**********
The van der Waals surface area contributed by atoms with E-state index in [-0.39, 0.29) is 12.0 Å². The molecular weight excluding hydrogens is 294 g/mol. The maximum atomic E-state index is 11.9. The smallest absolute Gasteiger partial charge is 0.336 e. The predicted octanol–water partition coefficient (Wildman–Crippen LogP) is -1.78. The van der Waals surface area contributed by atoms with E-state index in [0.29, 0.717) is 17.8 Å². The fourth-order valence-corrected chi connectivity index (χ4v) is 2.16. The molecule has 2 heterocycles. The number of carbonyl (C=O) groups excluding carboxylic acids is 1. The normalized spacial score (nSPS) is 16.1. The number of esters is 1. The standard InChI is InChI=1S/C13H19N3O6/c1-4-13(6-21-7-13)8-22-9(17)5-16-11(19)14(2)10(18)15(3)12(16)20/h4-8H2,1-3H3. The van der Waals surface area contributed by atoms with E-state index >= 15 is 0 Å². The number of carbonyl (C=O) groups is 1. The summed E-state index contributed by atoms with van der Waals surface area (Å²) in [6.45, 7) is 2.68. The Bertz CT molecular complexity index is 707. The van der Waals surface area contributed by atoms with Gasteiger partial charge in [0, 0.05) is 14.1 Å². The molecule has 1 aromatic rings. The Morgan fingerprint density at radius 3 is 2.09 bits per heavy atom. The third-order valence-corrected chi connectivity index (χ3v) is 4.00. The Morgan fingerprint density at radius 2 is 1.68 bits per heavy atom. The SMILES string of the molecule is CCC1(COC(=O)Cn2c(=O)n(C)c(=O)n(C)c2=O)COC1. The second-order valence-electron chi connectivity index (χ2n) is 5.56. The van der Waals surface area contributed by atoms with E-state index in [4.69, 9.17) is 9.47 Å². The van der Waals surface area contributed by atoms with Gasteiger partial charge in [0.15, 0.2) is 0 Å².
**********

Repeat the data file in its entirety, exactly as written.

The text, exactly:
The van der Waals surface area contributed by atoms with E-state index in [-0.39, 0.29) is 12.0 Å². The molecular weight excluding hydrogens is 294 g/mol. The maximum atomic E-state index is 11.9. The smallest absolute Gasteiger partial charge is 0.336 e. The predicted octanol–water partition coefficient (Wildman–Crippen LogP) is -1.78. The van der Waals surface area contributed by atoms with E-state index in [0.29, 0.717) is 17.8 Å². The fourth-order valence-corrected chi connectivity index (χ4v) is 2.16. The molecule has 2 heterocycles. The number of carbonyl (C=O) groups excluding carboxylic acids is 1. The normalized spacial score (nSPS) is 16.1. The number of esters is 1. The standard InChI is InChI=1S/C13H19N3O6/c1-4-13(6-21-7-13)8-22-9(17)5-16-11(19)14(2)10(18)15(3)12(16)20/h4-8H2,1-3H3. The van der Waals surface area contributed by atoms with E-state index >= 15 is 0 Å². The number of carbonyl (C=O) groups is 1. The summed E-state index contributed by atoms with van der Waals surface area (Å²) in [6.45, 7) is 2.68. The Bertz CT molecular complexity index is 707. The van der Waals surface area contributed by atoms with Gasteiger partial charge in [0, 0.05) is 14.1 Å². The molecule has 1 aromatic rings. The Morgan fingerprint density at radius 3 is 2.09 bits per heavy atom. The third-order valence-corrected chi connectivity index (χ3v) is 4.00. The Morgan fingerprint density at radius 2 is 1.68 bits per heavy atom. The SMILES string of the molecule is CCC1(COC(=O)Cn2c(=O)n(C)c(=O)n(C)c2=O)COC1. The second-order valence-electron chi connectivity index (χ2n) is 5.56. The van der Waals surface area contributed by atoms with E-state index in [4.69, 9.17) is 9.47 Å². The van der Waals surface area contributed by atoms with Gasteiger partial charge in [0.15, 0.2) is 0 Å².